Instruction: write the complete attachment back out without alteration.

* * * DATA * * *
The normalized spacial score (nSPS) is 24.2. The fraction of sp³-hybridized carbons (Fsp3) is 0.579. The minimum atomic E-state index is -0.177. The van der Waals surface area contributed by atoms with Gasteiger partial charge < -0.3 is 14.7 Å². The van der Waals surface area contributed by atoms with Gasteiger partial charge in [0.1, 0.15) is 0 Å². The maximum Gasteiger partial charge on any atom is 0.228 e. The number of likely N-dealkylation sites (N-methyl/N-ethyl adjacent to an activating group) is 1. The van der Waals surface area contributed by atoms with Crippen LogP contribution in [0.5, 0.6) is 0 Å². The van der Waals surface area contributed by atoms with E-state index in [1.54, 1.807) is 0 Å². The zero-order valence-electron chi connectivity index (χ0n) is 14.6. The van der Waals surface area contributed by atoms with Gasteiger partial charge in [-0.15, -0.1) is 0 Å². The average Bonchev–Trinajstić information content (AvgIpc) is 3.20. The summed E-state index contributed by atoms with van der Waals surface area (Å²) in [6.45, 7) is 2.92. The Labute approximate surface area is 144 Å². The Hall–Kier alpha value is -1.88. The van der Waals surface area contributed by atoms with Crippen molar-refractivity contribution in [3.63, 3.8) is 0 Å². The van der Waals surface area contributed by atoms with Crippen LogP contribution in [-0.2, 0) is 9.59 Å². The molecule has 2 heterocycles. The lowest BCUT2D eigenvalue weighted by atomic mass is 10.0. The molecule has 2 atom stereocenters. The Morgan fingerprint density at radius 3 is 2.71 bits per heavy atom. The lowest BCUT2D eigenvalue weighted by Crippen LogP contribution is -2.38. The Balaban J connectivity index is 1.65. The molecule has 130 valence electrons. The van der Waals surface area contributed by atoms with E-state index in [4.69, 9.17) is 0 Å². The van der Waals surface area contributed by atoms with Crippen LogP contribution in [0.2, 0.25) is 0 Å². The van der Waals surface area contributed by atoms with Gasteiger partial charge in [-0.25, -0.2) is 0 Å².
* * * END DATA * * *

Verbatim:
The normalized spacial score (nSPS) is 24.2. The fraction of sp³-hybridized carbons (Fsp3) is 0.579. The minimum atomic E-state index is -0.177. The van der Waals surface area contributed by atoms with Gasteiger partial charge < -0.3 is 14.7 Å². The van der Waals surface area contributed by atoms with Gasteiger partial charge in [0.1, 0.15) is 0 Å². The maximum Gasteiger partial charge on any atom is 0.228 e. The number of likely N-dealkylation sites (N-methyl/N-ethyl adjacent to an activating group) is 1. The van der Waals surface area contributed by atoms with Crippen LogP contribution in [0.5, 0.6) is 0 Å². The van der Waals surface area contributed by atoms with E-state index in [1.54, 1.807) is 0 Å². The zero-order valence-electron chi connectivity index (χ0n) is 14.6. The van der Waals surface area contributed by atoms with Gasteiger partial charge in [-0.15, -0.1) is 0 Å². The average Bonchev–Trinajstić information content (AvgIpc) is 3.20. The summed E-state index contributed by atoms with van der Waals surface area (Å²) in [6.45, 7) is 2.92. The Labute approximate surface area is 144 Å². The Hall–Kier alpha value is -1.88. The van der Waals surface area contributed by atoms with Crippen molar-refractivity contribution in [3.63, 3.8) is 0 Å². The van der Waals surface area contributed by atoms with Crippen LogP contribution in [-0.2, 0) is 9.59 Å². The molecule has 2 heterocycles. The lowest BCUT2D eigenvalue weighted by atomic mass is 10.0. The molecule has 2 atom stereocenters. The Morgan fingerprint density at radius 3 is 2.71 bits per heavy atom. The lowest BCUT2D eigenvalue weighted by Crippen LogP contribution is -2.38. The Balaban J connectivity index is 1.65. The molecule has 130 valence electrons. The van der Waals surface area contributed by atoms with E-state index in [4.69, 9.17) is 0 Å². The van der Waals surface area contributed by atoms with Crippen LogP contribution in [0.2, 0.25) is 0 Å². The van der Waals surface area contributed by atoms with Gasteiger partial charge in [-0.25, -0.2) is 0 Å².